Sugars are simple carbohydrates that provide an excellent source of calories for energy. Sugars also add the sweet taste to many of our most delicious foods. Sugar can be stored in dry form (crystals) or in a liquid form (syrup –including maple syrup). Sugar from beets or sugarcane (sucrose), corn (dextrose), and honey (fructose) are most commonly used for long term food storage.
Quality & Purchase
Pure cane or beet granulated sucrose stores the best. Purchase top quality refined sugar from trusted commercial sources. Raw sugars and honey are less “pure” and will have a shorter shelf life. Commercial, filtered liquid honey will last the longest in storage. Select filtered, top quality syrups or honey for storage. Comb honey, unfiltered honey, or raw sugar syrups do not store well. Brown sugars have natural moisture and do not store as well for long term storage.
Storage containers should be opaque, airtight, and moisture/ odor-proof. The typical retail paper package for crystal sugars is not suitable for long term storage. Polyethylene bags, Mylar-type bags, food-grade plastic buckets, glass canning jars, and #10 cans are all suitable for dry sugar storage. Glass canning jars and #10 cans work best for liquid syrups and honey. Removing oxygen for long term sugar and honey storage is not required and not recommended. Honey is slightly acidic. It will cause rust in metal containers or on metal lids. Always use lined, food-grade metal containers or lids when storing any food, including honey.
Store sugar in a cool, dry location (not the refrigerator). Moisture makes granulated sugar hard and lumpy.Once this happens, it creates problems in usage and there is no easy method to restore lumpy sugar. Always store all sugars in an odor free area. Sugar can absorb strong odors – even through plastic packaging. Sugar syrups should not be allowed to get too hot or freeze – this will encourage crystallization. Heat will also darken color and alter flavor in sugar syrups and honey.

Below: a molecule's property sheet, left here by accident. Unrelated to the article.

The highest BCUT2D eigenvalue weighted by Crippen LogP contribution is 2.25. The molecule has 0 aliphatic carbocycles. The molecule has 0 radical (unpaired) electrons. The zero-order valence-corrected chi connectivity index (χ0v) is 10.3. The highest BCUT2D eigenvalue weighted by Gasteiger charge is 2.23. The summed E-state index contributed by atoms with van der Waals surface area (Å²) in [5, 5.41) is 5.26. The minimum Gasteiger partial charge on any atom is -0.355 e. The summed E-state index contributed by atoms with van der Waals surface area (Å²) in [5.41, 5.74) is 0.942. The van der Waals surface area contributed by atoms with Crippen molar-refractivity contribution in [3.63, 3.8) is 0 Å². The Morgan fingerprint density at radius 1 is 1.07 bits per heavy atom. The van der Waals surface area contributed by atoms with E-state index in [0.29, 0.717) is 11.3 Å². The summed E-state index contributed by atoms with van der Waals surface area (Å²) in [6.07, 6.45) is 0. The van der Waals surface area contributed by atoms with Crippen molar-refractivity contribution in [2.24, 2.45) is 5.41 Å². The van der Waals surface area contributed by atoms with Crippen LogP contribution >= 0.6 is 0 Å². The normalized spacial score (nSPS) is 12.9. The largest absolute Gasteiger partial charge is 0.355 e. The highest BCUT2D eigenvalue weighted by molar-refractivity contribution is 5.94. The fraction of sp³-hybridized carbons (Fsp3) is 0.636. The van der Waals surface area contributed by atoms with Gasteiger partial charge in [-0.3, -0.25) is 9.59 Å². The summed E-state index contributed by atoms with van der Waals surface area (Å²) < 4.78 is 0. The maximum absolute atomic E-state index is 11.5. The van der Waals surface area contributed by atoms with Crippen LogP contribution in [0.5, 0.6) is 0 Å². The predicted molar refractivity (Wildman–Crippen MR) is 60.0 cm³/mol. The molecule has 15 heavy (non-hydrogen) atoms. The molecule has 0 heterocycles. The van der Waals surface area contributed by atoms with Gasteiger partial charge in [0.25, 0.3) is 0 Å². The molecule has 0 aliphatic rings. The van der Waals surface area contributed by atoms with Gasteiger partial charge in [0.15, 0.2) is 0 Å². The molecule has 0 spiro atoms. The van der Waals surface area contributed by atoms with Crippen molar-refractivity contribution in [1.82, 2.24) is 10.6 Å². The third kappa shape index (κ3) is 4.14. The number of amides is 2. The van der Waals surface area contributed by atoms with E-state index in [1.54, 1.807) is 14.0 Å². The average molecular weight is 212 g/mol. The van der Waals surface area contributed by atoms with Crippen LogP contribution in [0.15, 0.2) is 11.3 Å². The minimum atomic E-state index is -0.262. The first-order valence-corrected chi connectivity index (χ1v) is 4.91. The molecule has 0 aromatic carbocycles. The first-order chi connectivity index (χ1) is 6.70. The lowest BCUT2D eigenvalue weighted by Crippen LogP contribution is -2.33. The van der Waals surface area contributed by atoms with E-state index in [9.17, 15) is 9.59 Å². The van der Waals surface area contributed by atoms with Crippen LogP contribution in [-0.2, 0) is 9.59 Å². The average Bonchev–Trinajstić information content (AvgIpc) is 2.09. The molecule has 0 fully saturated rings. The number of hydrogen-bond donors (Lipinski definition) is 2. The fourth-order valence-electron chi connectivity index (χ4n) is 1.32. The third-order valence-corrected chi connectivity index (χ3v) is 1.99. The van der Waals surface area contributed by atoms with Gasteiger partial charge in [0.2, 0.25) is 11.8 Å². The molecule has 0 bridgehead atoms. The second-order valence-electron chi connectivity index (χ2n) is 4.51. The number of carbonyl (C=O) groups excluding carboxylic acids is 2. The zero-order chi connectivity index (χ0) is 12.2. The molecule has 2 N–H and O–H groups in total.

Nutrition & Allergies
Sugars have approximately 15-20 calories per teaspoon all in carbohydrates. They will have no fat, cholesterol, fiber, vitamins, etc.
Commercial sugars (granular, syrup, and honey) have an indefinite shelf life due to their resistance to microbial growth. However, sugars have a best-if-used by date of approximately 2 years for quality concerns. This is due to lumpiness or hardening in granulated sugars and crystallization of sugars in honey and syrup. It is still safe to use even when lumpy or crystals are present. The color and flavor of liquid sugars may change over time.
To see a more detailed article on the shelf life of sugars and how to store them see Shelf Life of Sugar: Do Sugars Go Bad & How to Store Them
Use from storage
Once opened some syrups may allow mold growth. Honey and granulated sugar will not. If granulated sugar is lumpy or hard chop lumps in a food processor. If crystallization occurs in syrups or honey, re-liquify them by placing the container in a larger container of hot water until the crystals have dissolved.
There are some that advocate use of honey as a topical antibacterial agent. It does have antibacterial properties, but it also has properties that could promote bacterial infections (food source and presence of spore forming bacteria).
- Molan PC. The antibacterial activity of honey. 1.
- The nature of the antibacterial activity. Bee World 1992; 73(1): 5-28.